After sniffing out land mines in Cambodia, Magawa, an African giant pouched rat, was awarded a medal from the People’s Dispensary for Sick Animals (PDSA) for his hard work and bravery.
Sniffing out land mines is not new to Magawa—according to PSDA, over the course of the last seven years, Magwa has cleared over 141,000 square miles. When Magwa finds a land mine, “he saves a life,” said PDSA. When Magawa detects a land mine, he stops, looks up, and scratches his head as an indication.
Since rats are much smaller than other animals, they are able to avoid setting off the land mines. Additionally, rats’ strong sense of smell makes them a suitable candidate for this task.
Rats are also much faster than humans at finding land mines. One rat can search an area the size of a tennis court in approximately 30 minutes, whereas that could take a human several days using a metal detector.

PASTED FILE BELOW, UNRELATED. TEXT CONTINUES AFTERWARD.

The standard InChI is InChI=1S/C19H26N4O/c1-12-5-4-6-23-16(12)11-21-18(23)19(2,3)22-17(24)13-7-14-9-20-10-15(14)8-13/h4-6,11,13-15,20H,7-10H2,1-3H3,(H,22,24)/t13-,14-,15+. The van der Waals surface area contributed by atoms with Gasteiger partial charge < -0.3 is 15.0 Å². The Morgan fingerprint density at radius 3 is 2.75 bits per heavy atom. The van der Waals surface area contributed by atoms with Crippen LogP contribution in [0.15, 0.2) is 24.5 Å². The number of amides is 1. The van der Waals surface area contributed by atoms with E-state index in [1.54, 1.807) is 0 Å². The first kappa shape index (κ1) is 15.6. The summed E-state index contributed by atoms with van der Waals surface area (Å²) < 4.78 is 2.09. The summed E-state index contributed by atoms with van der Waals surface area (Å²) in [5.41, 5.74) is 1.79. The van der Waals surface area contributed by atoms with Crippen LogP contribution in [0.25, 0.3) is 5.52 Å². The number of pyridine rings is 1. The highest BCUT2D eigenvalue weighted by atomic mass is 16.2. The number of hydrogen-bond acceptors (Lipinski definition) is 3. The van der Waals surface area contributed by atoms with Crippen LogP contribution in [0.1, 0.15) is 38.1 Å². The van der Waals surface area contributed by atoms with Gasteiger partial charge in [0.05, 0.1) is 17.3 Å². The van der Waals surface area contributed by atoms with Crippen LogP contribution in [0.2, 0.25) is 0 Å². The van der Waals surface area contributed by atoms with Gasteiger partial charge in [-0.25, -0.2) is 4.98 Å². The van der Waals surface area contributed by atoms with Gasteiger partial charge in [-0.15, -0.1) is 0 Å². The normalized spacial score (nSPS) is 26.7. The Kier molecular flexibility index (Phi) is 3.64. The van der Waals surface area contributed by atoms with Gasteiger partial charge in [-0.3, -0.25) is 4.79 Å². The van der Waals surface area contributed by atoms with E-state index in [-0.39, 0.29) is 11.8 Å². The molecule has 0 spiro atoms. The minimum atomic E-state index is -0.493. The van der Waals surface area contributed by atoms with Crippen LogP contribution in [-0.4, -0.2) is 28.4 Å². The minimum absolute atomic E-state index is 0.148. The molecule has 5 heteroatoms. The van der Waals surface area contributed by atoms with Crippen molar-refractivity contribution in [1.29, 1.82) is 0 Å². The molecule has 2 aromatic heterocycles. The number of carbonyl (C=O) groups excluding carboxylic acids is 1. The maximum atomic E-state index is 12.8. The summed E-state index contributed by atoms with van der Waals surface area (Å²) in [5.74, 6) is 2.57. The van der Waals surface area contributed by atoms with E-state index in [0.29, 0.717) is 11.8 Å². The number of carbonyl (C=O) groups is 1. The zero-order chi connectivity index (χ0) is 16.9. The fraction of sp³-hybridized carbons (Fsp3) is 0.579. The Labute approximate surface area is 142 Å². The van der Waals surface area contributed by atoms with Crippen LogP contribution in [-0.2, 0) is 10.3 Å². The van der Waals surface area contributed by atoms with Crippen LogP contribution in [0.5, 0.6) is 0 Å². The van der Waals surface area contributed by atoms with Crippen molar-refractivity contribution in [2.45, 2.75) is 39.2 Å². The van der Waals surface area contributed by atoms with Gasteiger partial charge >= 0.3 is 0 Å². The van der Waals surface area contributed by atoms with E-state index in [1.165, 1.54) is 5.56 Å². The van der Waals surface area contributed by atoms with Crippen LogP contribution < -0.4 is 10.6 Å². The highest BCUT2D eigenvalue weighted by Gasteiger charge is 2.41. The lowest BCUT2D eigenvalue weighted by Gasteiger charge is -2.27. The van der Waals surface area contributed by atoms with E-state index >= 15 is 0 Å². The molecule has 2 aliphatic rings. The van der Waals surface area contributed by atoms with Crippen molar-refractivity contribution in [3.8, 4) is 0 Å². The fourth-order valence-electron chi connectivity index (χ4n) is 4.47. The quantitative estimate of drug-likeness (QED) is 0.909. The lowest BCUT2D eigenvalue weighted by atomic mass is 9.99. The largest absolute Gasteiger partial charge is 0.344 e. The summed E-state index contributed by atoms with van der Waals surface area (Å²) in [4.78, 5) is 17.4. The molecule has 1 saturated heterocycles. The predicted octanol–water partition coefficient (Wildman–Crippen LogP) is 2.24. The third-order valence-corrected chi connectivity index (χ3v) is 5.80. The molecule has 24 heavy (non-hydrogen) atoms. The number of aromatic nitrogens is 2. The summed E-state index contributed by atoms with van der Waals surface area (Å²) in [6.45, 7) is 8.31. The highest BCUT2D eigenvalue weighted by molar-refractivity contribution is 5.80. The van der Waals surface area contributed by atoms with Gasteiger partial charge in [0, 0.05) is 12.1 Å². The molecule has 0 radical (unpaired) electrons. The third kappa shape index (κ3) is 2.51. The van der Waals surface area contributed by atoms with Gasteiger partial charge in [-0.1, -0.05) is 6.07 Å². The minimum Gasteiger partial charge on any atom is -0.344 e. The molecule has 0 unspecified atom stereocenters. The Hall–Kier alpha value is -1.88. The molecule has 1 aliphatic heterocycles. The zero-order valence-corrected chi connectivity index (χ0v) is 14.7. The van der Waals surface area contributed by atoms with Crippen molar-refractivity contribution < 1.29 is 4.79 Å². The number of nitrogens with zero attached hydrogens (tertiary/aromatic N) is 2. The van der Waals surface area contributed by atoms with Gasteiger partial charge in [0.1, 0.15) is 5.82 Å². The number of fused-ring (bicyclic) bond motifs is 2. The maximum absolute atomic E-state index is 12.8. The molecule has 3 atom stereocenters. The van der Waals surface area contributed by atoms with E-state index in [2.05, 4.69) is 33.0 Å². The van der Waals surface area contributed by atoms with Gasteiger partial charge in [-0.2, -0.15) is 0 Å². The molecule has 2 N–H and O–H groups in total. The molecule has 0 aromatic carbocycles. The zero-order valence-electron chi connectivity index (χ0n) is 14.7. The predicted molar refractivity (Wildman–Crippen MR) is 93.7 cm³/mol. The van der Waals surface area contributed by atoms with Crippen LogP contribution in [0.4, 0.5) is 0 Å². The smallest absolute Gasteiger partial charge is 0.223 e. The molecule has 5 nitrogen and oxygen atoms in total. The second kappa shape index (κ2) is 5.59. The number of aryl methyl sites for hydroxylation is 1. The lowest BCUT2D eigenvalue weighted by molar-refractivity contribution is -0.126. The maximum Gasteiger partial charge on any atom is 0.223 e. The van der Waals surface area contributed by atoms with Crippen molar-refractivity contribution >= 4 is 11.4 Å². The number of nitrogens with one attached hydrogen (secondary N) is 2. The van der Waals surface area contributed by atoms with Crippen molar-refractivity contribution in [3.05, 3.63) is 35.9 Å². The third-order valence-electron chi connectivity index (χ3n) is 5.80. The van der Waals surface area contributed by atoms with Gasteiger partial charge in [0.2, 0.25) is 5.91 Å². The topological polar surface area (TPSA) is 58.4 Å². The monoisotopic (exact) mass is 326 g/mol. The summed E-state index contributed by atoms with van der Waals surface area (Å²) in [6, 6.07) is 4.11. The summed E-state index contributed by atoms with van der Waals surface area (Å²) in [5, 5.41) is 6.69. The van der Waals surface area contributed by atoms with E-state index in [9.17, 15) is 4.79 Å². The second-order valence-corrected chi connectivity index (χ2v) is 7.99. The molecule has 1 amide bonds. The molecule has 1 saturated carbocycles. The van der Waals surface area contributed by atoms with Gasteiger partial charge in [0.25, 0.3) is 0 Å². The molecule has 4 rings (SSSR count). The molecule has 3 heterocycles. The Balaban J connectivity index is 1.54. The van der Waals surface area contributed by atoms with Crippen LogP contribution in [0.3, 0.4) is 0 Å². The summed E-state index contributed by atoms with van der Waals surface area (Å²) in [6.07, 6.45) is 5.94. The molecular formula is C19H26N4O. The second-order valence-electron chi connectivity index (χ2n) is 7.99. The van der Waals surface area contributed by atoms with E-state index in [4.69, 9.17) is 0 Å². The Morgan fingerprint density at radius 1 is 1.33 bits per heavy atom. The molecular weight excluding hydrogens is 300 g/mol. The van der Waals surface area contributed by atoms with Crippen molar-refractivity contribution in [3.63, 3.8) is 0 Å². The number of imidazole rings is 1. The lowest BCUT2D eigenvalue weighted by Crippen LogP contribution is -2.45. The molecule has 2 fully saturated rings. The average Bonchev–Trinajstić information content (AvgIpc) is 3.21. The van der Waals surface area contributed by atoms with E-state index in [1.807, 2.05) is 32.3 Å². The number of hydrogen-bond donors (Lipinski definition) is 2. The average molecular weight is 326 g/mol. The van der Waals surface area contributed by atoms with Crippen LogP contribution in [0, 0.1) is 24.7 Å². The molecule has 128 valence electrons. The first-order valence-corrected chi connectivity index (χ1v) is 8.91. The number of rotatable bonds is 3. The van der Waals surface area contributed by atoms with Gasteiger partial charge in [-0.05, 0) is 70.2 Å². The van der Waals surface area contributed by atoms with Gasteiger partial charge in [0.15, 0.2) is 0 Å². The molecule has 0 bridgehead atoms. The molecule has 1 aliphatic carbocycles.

During the announcement of Magawa’s award, PDSA’s director-general stated that “this is the very first time in our 77-year history of honoring animals that we have presented a medal to a rat”—and it doesn’t seem like it will be the last time since these rats will continue to be used to locate landmines. APOPO, a nonprofit organization that uses rats like Magawa to help clear Cambodia of land mines, hopes that rats like Magawa will be able to clear all land mines in Cambodia by 2025.
According to PDSA, there are 80 million unknown and active land mines in the world. In Cambodia, about 4 to 6 million were laid down in the 1970s alone, which has caused 64,000 deaths.